Magsaysay Award Foundation joins calls to ‘Surface Sombath’

header_logoPRESS RELEASE
April 17, 2013

Neon green paper with a face drawing and the text “Surface Sombath Somphone.”

This was the symbol adopted by civil society groups that participated in the cultural and solidarity event titled “Public Action to Call on the Philippines and the ASEAN: Surface Sombath Somphone and all Desaparecidos.” The gathering was held last April 12 in front of the Philippine Department of Foreign Affairs offices in Pasay, Metro Manila.

Sombath Somphone, 60, a community worker and green activist from Laos, is the 2005 Ramon Magsaysay Awardee for Community Leadership. The event marked the 120th day of his disappearance and protested the seeming inaction of the Laos government.

The participants also sought the Philippine government’s support in ensuring that Sombath’s case is included on the agenda of bilateral meetings of leaders of the Association of the Southeast Asian Nations (ASEAN).

Sombath went missing on December 15, 2012. He was last seen in Vientiane, Cambodia, where a CCTV footage showed police stopping his jeep as he drove on the way home.  Two plainclothes men then hauled him onto another vehicle.

It has been four months, and there has since been no information on his whereabouts. The Laos authorities deny involvement.

Sombath’s wife, Ng Shui Meng, is concerned, especially since her husband suffers from prostate cancer. She has received no word on her husband’s fate, but has told media, “I believe he is still alive.”

Officers and staff of the Ramon Magsaysay Award Foundation (RMAF), led by Awardee Relations Manager Ma. Carmencita Toledo, joined the solidarity event.  Toledo reiterated the support of the Magsaysay Award community and the call to the Lao government to act toward Sombath’s deliverance.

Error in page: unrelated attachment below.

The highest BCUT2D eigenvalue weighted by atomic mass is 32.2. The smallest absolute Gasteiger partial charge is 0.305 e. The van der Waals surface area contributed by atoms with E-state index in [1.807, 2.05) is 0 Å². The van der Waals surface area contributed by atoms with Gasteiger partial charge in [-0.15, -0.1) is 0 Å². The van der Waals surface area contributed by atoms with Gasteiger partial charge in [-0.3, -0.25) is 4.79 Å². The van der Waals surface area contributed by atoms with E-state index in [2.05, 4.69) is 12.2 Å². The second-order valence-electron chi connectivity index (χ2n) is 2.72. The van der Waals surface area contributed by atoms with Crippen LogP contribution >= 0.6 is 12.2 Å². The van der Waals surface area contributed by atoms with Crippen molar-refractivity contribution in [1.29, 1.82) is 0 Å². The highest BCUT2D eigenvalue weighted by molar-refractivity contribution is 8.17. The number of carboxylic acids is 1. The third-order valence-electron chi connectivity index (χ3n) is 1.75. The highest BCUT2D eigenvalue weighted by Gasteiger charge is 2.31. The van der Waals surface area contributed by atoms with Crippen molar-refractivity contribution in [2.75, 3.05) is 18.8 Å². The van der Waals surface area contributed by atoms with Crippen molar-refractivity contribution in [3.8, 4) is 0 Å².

Other groups present were the Asia Federation Against Involuntary Disappearances, the Philippine Coalition for the International Criminal Court, Focus on the Global South, The Families of Victims of Involuntary Disappearance, and International Coalition Against Enforced Disappearances.

Youth groups performed an interpretative dance and a choir speech calling for the immediate and safe return of Sombath. Other organizers pledged their support and continued vigilance as well.

“We will not be silenced. We will continue looking for Sombath Somphone,” declared Carol Peteros, one of the event organizers. Added JJoey Oliveros Dimaandal, “We will continue looking…waiting, and we will not forget.”

Sombath was recognized by the RMAF for “his hopeful efforts to promote sustainable development in Laos by training and motivating its young people to become a generation of leaders.”

He founded the Participatory Development Training Center, which teaches the youth and rural folks community-based development through skills such as fish farming, rice milling, and waste recycling.

In his acceptance speech, Sombath expressed his faith in the youth of Laos and in their capacity to help and lead the nation to progress.

“This award is not just for me or for my staff…This award is also for our young Lao volunteers and youth leaders who have demonstrated to us, the adults, that they have the capacity, and indeed the right, to claim the space to determine their own community’s development pathway,” said Sombath.

“I believe that [it is] their passion and their hopes and dreams for a better future which are recognized and celebrated through this prestigious award today. We have a vibrant and young population who are still relatively unspoiled by mindless consumerism and commercialization.”